Considering that the extracts of plant organ contains many metabolites and the compounds able to act synergistically or antagonistically each other, the extraction process was followed by fractionation. Extracts used for fractionation was CEL. Fractionation processes with VLC method used 12 eluent combinations. Fractionation result was monitored using TLC with chloroform: ethyl acetate (10:1) as a mobile phase. The fractions with similar chromatogram profile were merged, resulted in 6 combined fractions for the test of cytotoxic activity. Cytotoxicity test results showed that 5 fractions (F1, F3, F4, F5 and F6) had cytotoxic activities due to its IC0 were less than 100 µg/mL. As determined by the National Cancer Institute (NCI) that the fraction with cytotoxic activity if the fractions have IC0 less than or the same as 100 µg/mL.18 While the threshold set for natural materials that will be developed as an anticancer is IC0 ≤ 50 µg/mL.19 However, the cytotoxic activity of factions were very weak compared to those of doxorubicin (cancer medicine) since the medicine IC0 was 0.04±0.02 µg/mL. To know the effect of fractions on normal cell, the fractions were tested to Vero cell. From the result, it can be understood that the only CEL who had SI less than 5. It means that the fraction 5 and 6 were selective because both fractions had selectivity index more or same as 5. Its mean that the materials were toxic to cancer cell but the materials were not toxic to normal cell.20 It has been reported that ethyl acetate fraction of D. bulbifera significantly reduce the weight of sarcoma tumor (S180) and liver tumor (H22) in mice.21,11 Moreover, the fractions F5 and F6 (ethyl acetate: methanol) were continued for the identification of its compound groups. The identification of bioactive compounds in potential fractions show that alkaloid was found in fraction F5 while terpenoid were found in fraction F5 and F6. Previous research reported that Dioscorea bulbifera contained diosbulbsin B, E, F and G22, nor clerodane23 known as diterpenes and alkaloids (0,37 %).24 Similar results were also found in Dendobrium lasianthera and Arachnis flos-aeris which were the active compounds against T47D cancer cells were terpenoids.25 Its means that alkaloid and terpenoids in the F5 reduce the cytotoxic activity of the fraction, means that alkaloid work antagonistic with terpenoid, thus reduce the cytotoxic activity compared to F6 which only contained terpenoid.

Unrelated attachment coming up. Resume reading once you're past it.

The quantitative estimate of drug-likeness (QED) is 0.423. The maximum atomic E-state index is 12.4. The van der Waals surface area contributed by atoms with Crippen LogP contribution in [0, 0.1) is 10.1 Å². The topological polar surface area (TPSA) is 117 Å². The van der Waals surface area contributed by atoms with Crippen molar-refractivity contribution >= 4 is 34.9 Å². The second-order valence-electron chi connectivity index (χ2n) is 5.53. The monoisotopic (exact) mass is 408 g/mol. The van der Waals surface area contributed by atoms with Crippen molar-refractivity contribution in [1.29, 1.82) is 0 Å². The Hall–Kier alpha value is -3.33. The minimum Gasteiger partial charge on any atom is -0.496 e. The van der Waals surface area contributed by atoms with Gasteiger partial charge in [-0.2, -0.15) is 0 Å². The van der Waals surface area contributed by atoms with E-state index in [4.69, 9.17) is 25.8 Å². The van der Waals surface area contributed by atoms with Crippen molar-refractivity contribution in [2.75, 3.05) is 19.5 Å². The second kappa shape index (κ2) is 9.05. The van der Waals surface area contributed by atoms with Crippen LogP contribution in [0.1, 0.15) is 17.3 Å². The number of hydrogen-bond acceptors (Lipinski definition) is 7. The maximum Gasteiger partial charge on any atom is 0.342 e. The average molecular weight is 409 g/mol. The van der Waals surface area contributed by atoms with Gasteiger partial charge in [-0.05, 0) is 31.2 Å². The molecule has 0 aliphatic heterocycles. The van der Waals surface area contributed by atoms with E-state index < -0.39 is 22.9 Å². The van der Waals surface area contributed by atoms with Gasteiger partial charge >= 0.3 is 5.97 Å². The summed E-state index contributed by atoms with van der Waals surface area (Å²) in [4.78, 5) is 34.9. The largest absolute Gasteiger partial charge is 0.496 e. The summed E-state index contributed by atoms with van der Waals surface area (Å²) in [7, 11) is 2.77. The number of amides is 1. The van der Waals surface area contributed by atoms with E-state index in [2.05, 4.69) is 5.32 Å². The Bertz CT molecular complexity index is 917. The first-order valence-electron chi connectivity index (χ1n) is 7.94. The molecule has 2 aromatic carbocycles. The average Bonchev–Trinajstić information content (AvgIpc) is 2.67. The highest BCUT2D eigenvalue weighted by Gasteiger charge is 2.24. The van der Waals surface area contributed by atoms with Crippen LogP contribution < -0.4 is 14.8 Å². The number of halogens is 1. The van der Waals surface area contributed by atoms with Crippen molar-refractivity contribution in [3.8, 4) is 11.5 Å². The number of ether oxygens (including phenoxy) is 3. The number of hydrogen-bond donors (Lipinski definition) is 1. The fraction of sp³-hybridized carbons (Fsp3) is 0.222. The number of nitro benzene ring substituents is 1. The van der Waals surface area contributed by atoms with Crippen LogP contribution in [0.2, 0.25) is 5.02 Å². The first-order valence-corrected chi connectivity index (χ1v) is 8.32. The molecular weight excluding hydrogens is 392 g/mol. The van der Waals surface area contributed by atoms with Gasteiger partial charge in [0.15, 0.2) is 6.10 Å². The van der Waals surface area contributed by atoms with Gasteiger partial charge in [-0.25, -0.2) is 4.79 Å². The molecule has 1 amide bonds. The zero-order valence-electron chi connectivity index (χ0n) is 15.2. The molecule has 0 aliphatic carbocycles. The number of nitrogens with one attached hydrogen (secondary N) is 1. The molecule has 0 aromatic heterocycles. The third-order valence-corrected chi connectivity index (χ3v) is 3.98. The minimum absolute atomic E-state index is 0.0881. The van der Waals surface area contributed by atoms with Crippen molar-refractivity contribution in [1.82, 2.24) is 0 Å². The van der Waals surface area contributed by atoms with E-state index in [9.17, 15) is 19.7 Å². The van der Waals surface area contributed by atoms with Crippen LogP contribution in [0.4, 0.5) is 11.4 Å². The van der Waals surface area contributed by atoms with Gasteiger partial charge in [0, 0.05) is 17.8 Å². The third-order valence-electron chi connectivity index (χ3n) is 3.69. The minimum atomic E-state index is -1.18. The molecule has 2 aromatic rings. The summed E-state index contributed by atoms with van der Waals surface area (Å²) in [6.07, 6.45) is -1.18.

Table 5

The Selectivity Index (SI) value of D. bulbifera extract and fraction potentials.

MaterialIC0 (µg/mL)SI


Note: ±SD; n = 3; p < 0.05.

Table 6

The identification of compound groups in the potential fractions of D. bulbifera leaves chloroform extract.

CompoundsMaterialObservation ResultRf Value
TerpenoidF5+0.95; 1.0


Chloroform and methanol extracts of D. bulbifera vegetative organ had cytotoxic activity against breast cancer (T47D). Leaf chloroform extract performed the higher cytotoxic activity (IC0 115.63 µg/mL) compared to those of other organs. Combined fractions of F5 and F6 with the ethyl acetate: methanol eluent performed the higher cytotoxic activity against breast cancer (T47D) compared to those of other fractions. The IC0 of both fraction were 14.55 and 7.12 µg/mL respectively. The potential fractions has cytotoxic activity against T47D cells but it was not toxic to Vero cells with SI > 10. The secondary metabolites compound which were identified in the potential fraction were terpenoids and alkaloids.



  • Chloroform extract of the D. bulbifera leaves had the highest cytotoxic effect on T47D cancer cells.

  • Fraction 5 (F5) and F6 were the most toxic compared to those of other chloroform extract fractions.

  • The F5 and F6 activity (IC0: 14.55±8.62 and 7.12±4.43 µg/mL) were very weak compared to those of cancer medicine (Doxorubicin) (IC0 : 0.04±0.02 µg/mL).

  • Potential fractions were not toxic against Vero cells.

  • The active compounds in the fractions were alkaloid and terpenoid.


The author expresses many thanks to Directorate General for Higher Education Republic of Indonesia for the financial support provided by Pra S2 and S2 Scholarship Program for T3 Regions in Indonesia and thankful to Ishak Manilet for providing D. bulbifera samples.


Rinto Muhammad Nur: Is a young Lecture at the Faculty of Fisheries and Marine Science, Universitas Pasifik Morotai, Jln. Siswa Darame, Kec. Morotae Selatan, Kab. Morotae, Maluku Utara, Indonesia. His current research interest is bioactivity of various plant especially indigenous plant at Maluku island or Indonesia in general.

Laurentius Hartanto Nugroho: Is a Professor at the Tropical Biology Department, Faculty of Biology,Universitas Gadjah Mada, Yogyakarta, Indonesia. He is a Professor in the field of Plant anatomical structure and secondary metabolites. He has experience in the area of plant anatomical structure, plant histochemistry, plant metabolite profiling, and the activities of various plant secondary metabolites in various cancer cells.


[5] Conflicts of interest CONFLICT OF INTEREST No conflict of interest associated with this work.



Analyses of Variant


Faction 5


Fraction 6


Chloroform Extract of Bulbs


Chloroform Extract of Stem


Chloroform Extract of Leaf


Chloroform Extract Tubers

ELISA reader

Enzyme-linked immunosorbent assay


Silica gel coated with flourescent indicator F254


Methanol Extract of Bulbs


Methanol Extract Leaf


Methanol Extract of Stem


Methanol Extract of Tuber


3-(4,5-dimethylthiazol-2-yl)-2,5-diphenyltetrazolium bromide

RPMI 1640 medium

Roswell Park Memorial Institute


Sodium DodesilSulfat

T3 region

Terluar, Terdepan, Tertinggal (Indonesia)


Thin Layer Chromatography


Ultra Violate


Vacuum Liquid Chromatography